By Kennette Benedict
Most efforts to achieve a world free of nuclear weapons happen at the highest levels of government and international organizations. But while heads of state appear to have the power to reduce nuclear arsenals, they need help. In democracies, such help comes from citizens who express their preferences at the polls. High-level meetings and treaties are important, but to bring about irreversible reductions in nuclear stockpiles will also require a politics that brings ordinary voters on board.
If the United States does achieve major savings through weapons cuts, there will of course be congressional debate about where the funds should go. The trick will be to ensure that the money used to build and maintain the nuclear weapons complex in the past is used to build civilian public infrastructure in the future. Such expenditures could mean more efficient transportation systems; repairs to buildings, roads, and schools; and funding for research and development of civilian technologies that contribute to durable economic growth. Confidence that the savings will be sensibly redirected will encourage skilled workers, businesses, and local governments to sign on to nuclear disarmament.
Disarmament will make the US economy stronger. One problem with the cost-saving argument is that weapons programs, whether nuclear or conventional, have in the past been sold as jobs programs. Unions and contractors in nearly every congressional district press to keep the employment and industrial base that weapons production provides. In the short run, and especially at times of high unemployment, it is true that government spending on weapons and military personnel provides jobs. After the Depression in the 1930s, World War II spending contributed to an economic recovery.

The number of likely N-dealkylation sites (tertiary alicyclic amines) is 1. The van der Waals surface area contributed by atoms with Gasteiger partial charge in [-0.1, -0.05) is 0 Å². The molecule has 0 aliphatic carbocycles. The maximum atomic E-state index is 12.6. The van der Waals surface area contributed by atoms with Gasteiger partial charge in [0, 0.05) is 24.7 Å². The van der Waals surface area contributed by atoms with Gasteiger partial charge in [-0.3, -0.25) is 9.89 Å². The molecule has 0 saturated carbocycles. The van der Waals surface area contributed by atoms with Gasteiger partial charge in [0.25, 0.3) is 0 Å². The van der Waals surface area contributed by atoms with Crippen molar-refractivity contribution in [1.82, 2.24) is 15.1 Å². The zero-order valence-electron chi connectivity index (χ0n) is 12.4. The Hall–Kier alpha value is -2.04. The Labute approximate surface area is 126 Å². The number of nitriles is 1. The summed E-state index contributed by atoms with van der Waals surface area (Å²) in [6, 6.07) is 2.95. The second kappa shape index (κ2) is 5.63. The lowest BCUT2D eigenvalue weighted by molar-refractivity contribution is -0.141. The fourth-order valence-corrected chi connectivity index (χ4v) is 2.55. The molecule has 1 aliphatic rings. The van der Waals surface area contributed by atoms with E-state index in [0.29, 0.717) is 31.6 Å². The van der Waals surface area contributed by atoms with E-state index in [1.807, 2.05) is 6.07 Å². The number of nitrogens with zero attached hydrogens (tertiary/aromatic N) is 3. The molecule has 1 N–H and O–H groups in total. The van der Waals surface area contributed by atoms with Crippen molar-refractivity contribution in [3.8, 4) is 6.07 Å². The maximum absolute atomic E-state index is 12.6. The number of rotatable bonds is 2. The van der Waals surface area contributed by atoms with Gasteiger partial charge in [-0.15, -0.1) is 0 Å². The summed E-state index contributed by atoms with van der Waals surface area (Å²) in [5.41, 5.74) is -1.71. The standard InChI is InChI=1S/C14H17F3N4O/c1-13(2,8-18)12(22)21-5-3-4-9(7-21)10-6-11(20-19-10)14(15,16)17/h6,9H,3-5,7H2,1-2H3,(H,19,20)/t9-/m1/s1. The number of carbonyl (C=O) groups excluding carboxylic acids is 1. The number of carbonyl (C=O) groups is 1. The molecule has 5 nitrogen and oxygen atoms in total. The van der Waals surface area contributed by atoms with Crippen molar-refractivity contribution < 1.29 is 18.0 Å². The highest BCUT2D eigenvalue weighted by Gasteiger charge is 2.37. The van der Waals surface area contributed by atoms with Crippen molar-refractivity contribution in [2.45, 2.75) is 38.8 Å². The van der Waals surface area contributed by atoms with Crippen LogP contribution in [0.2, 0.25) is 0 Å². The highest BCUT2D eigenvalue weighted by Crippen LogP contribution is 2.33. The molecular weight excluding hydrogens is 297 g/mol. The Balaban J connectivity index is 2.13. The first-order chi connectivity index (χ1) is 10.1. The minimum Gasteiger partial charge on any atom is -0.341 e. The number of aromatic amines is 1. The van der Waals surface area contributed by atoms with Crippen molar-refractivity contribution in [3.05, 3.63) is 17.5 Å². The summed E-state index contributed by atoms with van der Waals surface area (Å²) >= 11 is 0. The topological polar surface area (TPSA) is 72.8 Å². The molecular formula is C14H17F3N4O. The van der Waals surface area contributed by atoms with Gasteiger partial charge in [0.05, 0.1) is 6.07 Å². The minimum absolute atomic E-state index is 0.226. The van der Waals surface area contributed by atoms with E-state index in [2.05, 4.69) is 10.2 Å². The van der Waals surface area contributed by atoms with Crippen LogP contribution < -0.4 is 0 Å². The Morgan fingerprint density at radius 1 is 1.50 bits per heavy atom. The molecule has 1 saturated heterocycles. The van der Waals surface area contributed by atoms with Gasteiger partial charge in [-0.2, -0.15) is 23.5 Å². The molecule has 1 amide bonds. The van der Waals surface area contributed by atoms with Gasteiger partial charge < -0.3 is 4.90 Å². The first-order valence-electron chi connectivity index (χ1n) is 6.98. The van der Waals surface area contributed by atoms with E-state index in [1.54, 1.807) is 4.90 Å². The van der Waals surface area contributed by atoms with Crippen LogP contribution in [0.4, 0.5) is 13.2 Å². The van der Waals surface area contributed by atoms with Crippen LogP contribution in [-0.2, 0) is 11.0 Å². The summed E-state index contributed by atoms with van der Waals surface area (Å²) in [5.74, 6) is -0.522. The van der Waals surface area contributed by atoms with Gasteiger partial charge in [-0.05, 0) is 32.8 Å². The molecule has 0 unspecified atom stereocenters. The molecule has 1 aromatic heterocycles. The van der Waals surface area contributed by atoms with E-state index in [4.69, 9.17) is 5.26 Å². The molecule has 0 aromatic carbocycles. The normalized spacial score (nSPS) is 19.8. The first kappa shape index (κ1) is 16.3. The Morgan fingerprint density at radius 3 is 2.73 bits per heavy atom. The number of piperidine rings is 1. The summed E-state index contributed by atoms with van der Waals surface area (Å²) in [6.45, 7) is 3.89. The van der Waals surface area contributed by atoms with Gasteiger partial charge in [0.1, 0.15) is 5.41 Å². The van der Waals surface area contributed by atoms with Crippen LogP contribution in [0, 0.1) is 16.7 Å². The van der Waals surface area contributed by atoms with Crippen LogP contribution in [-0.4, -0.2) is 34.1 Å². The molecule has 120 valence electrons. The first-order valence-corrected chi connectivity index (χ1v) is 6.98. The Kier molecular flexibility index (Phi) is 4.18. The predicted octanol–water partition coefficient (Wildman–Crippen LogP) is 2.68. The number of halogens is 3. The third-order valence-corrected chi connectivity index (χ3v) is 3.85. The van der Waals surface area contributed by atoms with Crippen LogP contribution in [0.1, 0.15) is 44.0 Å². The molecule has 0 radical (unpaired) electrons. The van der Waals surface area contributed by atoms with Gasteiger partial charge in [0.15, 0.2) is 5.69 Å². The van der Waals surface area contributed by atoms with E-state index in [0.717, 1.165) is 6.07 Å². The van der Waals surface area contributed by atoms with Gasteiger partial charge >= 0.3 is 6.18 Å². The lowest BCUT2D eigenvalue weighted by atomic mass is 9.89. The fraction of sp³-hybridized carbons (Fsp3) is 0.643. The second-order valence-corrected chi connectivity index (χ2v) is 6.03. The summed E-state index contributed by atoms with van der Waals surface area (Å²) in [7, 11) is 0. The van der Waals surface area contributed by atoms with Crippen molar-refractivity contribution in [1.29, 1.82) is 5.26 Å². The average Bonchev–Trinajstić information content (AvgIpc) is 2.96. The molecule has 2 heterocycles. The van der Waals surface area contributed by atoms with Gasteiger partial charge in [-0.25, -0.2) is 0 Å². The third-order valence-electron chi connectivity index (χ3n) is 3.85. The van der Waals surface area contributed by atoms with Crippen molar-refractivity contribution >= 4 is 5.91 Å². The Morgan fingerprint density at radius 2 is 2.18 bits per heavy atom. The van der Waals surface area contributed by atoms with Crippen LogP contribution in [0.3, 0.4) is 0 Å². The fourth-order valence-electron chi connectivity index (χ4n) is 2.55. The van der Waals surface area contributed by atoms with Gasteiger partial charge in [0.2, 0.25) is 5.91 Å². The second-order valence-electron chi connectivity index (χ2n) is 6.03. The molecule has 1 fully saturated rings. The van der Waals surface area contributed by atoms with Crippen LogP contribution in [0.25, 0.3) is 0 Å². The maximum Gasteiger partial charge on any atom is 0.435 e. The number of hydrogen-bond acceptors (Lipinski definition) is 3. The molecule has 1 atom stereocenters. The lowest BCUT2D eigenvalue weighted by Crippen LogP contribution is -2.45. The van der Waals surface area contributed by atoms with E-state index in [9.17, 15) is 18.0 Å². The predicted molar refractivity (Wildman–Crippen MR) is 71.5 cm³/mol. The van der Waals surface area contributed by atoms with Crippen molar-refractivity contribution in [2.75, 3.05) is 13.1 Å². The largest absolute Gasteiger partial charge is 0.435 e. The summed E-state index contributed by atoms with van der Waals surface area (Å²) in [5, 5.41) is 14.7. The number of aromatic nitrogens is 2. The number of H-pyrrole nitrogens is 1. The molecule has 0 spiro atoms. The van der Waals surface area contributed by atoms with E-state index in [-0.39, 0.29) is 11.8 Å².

At times of low unemployment, though, as during the Vietnam War years, military spending draws money away from the civilian sector. The diversion of investment into military production leaves a society with fewer resources for housing, agriculture, and education. It also hampers production of the myriad goods and services that change hands in a thriving economy. Public sector investment, as well as production in the civilian economy, are engines of long-term growth.
Weapons of war, on the other hand, demolish wealth. They are made only to be destroyed, while at the same time destroying another country’s population, industrial infrastructure, and agricultural capacity.
Spending on nuclear weapons, especially in light of the end of the Cold War, is particularly self-defeating. One of the greatest military threats that we face today—from extremists with no organized armed forces—cannot be deterred with nuclear weapons. That’s why former US military commanders recommend a drastic reduction in arsenals. If the United States continues to spend on nuclear weapons that can’t be used and the military does not want, it will be doing so at the expense of a healthy civilian economy. As we now know, a similar course of action in the Soviet Union resulted in an upheaval that brought down the Berlin Wall and led to a revolt against the government of Mikhail Gorbachev. In the United States it could lead to a lower standard of living for Americans, slow growth, and widespread public discontent. In a paradox that may not be easy to grasp at first, spending on nuclear weapons leads to weakness, not strength.